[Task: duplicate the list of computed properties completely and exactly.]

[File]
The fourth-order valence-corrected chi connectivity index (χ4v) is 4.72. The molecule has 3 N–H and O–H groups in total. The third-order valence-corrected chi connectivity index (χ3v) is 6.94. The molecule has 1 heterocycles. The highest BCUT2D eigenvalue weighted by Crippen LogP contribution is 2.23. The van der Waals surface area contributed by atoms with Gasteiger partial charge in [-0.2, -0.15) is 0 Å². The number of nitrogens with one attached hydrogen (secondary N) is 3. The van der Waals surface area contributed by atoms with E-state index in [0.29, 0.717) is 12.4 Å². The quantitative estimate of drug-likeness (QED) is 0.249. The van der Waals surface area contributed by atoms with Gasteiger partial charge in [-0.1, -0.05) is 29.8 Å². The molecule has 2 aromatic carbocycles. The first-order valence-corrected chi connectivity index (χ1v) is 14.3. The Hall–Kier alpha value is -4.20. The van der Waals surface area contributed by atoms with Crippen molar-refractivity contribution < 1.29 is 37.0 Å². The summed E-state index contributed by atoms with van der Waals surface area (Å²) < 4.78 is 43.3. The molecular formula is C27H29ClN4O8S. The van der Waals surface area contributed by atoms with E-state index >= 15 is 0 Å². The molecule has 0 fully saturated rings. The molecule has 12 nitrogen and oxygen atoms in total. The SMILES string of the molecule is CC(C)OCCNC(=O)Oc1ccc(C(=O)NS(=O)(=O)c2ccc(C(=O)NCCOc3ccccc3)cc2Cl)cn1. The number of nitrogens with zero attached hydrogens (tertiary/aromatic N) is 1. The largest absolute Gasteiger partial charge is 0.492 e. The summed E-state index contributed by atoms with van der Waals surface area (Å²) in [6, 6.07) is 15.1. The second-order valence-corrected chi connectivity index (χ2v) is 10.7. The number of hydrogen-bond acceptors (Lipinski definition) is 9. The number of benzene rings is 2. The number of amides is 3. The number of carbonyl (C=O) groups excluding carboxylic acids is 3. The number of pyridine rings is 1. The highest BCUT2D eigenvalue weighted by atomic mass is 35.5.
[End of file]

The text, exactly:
The fourth-order valence-corrected chi connectivity index (χ4v) is 4.72. The molecule has 3 N–H and O–H groups in total. The third-order valence-corrected chi connectivity index (χ3v) is 6.94. The molecule has 1 heterocycles. The highest BCUT2D eigenvalue weighted by Crippen LogP contribution is 2.23. The van der Waals surface area contributed by atoms with Gasteiger partial charge in [-0.2, -0.15) is 0 Å². The number of nitrogens with one attached hydrogen (secondary N) is 3. The van der Waals surface area contributed by atoms with E-state index in [0.29, 0.717) is 12.4 Å². The quantitative estimate of drug-likeness (QED) is 0.249. The van der Waals surface area contributed by atoms with Gasteiger partial charge in [-0.1, -0.05) is 29.8 Å². The molecule has 2 aromatic carbocycles. The first-order valence-corrected chi connectivity index (χ1v) is 14.3. The Hall–Kier alpha value is -4.20. The van der Waals surface area contributed by atoms with Crippen molar-refractivity contribution < 1.29 is 37.0 Å². The summed E-state index contributed by atoms with van der Waals surface area (Å²) < 4.78 is 43.3. The molecular formula is C27H29ClN4O8S. The van der Waals surface area contributed by atoms with E-state index >= 15 is 0 Å². The molecule has 0 fully saturated rings. The molecule has 12 nitrogen and oxygen atoms in total. The SMILES string of the molecule is CC(C)OCCNC(=O)Oc1ccc(C(=O)NS(=O)(=O)c2ccc(C(=O)NCCOc3ccccc3)cc2Cl)cn1. The number of nitrogens with zero attached hydrogens (tertiary/aromatic N) is 1. The largest absolute Gasteiger partial charge is 0.492 e. The summed E-state index contributed by atoms with van der Waals surface area (Å²) in [6, 6.07) is 15.1. The second-order valence-corrected chi connectivity index (χ2v) is 10.7. The number of hydrogen-bond acceptors (Lipinski definition) is 9. The number of benzene rings is 2. The number of amides is 3. The number of carbonyl (C=O) groups excluding carboxylic acids is 3. The number of pyridine rings is 1. The highest BCUT2D eigenvalue weighted by atomic mass is 35.5.